• On economics, Lomborg implies in his op-ed that the climate problem can be solved solely through investment in research and technology. While economists are divided on the role of subsidies, nearly all agree that a price on carbon is necessary to drive innovation and change (including Lomborg himself).

Straight from the scientists:

“Lomborg loves to play the nit-picky ‘I'm the honest statistician’ role and then use this stance to imply that doing much of anything except R&D is a waste, ignoring the huge body of evidence that pricing GHG emissions can have large net benefits. We need to be putting a substantial price on our GHG emissions either with a cap and trade program or with a tax. AND we should be investing heavily in R&D on reducing the carbon and energy intensity of the economy. I’m quite sure that most economists, Republican and Democrat, would agree with these statements.”

-- William Shobe, Director of the Center for Economic and Policy Studies and a Professor of Public Policy at the University of Virginia

“Using number of global fires as a metric of climate-induced wildfire dynamics is wrong, in that most fires globally are human-caused for agricultural clearing. The better metrics are length of active wildfire season, which has increased by about 2 months in the western US in the last 40 years, and area burned, which has also doubled ... Future projections indicate a dramatic increase in area burned.”

-- Steven Running, Regents Professor, Forest Ecology, College of Forestry & Conservation at the University of Montana, and Director of the Numerical Terradynamics Simulation Group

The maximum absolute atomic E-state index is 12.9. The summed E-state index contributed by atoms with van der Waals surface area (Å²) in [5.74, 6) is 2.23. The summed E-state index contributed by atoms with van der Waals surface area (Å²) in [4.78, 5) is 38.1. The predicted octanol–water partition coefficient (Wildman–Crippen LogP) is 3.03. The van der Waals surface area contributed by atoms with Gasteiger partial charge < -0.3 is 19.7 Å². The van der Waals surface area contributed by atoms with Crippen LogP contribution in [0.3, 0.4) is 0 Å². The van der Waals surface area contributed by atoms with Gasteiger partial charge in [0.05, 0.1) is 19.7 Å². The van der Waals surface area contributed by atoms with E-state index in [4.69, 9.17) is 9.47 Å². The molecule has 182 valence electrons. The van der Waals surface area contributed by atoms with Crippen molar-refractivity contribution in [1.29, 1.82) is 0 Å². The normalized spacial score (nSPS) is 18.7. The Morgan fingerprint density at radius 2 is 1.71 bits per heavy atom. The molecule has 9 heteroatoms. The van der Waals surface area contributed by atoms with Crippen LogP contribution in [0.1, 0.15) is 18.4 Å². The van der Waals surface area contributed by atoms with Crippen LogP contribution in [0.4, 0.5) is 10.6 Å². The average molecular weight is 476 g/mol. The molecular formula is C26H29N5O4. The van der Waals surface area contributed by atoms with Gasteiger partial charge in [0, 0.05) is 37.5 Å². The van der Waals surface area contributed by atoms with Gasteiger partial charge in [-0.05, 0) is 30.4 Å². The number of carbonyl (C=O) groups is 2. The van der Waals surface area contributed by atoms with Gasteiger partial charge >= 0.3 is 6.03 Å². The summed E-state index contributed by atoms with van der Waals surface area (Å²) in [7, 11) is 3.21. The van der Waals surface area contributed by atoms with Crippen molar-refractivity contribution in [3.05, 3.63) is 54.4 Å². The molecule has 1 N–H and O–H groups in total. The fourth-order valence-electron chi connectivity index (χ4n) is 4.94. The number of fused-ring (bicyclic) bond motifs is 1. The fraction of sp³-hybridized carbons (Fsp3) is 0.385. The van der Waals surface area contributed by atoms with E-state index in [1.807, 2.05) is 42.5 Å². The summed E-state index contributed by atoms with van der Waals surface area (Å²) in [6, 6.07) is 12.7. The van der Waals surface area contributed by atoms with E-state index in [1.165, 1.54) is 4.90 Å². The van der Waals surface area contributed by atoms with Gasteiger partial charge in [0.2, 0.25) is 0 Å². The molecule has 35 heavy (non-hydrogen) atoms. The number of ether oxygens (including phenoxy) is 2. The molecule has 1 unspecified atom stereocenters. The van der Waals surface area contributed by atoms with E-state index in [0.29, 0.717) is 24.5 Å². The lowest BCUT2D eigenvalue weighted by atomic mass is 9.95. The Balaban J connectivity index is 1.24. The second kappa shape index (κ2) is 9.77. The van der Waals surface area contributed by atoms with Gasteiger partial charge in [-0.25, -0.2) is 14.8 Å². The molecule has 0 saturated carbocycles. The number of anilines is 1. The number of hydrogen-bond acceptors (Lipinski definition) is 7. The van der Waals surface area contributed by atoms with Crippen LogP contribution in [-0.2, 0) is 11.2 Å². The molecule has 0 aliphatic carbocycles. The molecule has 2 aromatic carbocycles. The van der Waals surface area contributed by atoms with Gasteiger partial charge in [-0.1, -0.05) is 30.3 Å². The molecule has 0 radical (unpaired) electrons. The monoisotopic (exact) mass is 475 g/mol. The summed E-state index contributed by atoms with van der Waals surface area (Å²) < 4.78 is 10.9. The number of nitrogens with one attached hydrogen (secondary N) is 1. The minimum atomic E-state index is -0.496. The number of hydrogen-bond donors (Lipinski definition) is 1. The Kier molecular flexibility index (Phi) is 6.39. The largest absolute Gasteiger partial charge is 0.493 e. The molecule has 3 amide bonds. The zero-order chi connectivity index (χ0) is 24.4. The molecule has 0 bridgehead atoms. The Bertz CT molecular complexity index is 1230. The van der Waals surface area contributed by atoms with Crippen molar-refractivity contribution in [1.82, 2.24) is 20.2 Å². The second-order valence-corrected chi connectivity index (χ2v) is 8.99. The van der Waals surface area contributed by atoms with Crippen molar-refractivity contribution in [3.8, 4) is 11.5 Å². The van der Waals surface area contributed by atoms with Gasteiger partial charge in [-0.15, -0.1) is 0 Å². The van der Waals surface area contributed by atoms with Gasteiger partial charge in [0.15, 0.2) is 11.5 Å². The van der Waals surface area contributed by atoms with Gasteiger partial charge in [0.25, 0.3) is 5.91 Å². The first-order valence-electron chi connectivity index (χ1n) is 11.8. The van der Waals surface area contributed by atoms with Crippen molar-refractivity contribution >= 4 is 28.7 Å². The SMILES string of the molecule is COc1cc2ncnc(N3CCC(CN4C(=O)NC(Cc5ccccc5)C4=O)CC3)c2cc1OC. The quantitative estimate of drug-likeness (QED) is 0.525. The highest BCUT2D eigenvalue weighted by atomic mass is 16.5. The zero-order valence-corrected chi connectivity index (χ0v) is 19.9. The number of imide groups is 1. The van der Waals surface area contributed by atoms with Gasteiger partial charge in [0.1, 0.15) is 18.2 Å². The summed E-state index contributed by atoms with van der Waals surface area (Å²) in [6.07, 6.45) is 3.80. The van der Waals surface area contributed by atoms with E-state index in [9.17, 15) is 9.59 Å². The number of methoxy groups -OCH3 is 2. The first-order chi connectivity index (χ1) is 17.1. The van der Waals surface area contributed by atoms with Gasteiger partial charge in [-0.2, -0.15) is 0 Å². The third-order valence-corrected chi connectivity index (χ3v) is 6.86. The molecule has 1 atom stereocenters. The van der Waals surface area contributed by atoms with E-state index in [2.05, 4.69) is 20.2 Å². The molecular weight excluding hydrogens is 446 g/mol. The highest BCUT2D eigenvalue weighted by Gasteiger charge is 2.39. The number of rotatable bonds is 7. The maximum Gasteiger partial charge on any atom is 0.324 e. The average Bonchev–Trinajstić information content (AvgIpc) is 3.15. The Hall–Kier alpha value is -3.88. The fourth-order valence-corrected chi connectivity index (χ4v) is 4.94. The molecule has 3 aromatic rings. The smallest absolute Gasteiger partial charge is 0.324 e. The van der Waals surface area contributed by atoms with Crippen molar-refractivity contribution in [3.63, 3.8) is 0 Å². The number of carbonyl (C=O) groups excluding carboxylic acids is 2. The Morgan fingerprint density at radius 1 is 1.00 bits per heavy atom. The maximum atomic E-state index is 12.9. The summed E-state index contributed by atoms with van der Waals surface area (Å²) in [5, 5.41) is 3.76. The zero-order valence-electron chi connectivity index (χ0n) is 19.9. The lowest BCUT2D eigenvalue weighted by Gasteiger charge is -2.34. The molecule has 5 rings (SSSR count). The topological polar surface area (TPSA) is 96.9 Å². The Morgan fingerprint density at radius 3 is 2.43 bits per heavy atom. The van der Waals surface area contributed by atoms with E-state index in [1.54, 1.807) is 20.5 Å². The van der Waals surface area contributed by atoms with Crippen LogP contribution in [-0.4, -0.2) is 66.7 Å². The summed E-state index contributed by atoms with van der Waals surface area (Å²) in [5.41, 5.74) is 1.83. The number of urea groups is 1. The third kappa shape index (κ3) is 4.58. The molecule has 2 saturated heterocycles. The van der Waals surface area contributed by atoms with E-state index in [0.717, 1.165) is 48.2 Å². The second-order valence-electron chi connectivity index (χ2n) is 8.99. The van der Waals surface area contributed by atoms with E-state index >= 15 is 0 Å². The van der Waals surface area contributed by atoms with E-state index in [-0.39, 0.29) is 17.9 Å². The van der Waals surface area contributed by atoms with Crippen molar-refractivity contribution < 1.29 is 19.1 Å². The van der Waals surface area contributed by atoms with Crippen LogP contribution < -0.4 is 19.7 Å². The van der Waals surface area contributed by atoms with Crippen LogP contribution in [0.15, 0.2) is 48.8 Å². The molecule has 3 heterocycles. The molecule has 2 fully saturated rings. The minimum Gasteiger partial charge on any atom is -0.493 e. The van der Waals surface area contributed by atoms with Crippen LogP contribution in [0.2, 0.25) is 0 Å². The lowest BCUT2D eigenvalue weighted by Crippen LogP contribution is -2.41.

“The area of drought worldwide is not really very relevant when it is particular areas being impacted with greater and greater intensity ... When those regions are particularly important to society, such as major grain-growing regions, the impacts can be very severe.”

-- Mike MacCracken, Chief Scientist for Climate Change Programs with the Climate Institute, former senior global change scientist to the U.S. Global Change Research Program, former President of the International Association of Meteorology and Atmospheric Sciences

“Lomborg's allusions to hurricane response to climate change are misleading in a number of respects. While it is true that one published report indicates decreasing global accumulated cyclone energy (ACE), that report was based on a hurricane data set known to have strong biases outside the North Atlantic region. Independent analyses based solely on satellite data show that the proportion of high intensity hurricanes has been increasing in most places. As to the projected decline in hurricane damage as a fraction of GDP, an even casual reading of the relevant paper shows that while actual damage is predicted to increase in most places, GDP is forecast to go up even faster, so that the ratio declines. That paper's projection of increased hurricane damage is consistent with numerous scientific studies that project increasing numbers of the most destructive hurricanes.”

-- Kerry Emanuel, Professor of Atmospheric Science in the Department of Earth, Atmospheric and Planetary Science at MIT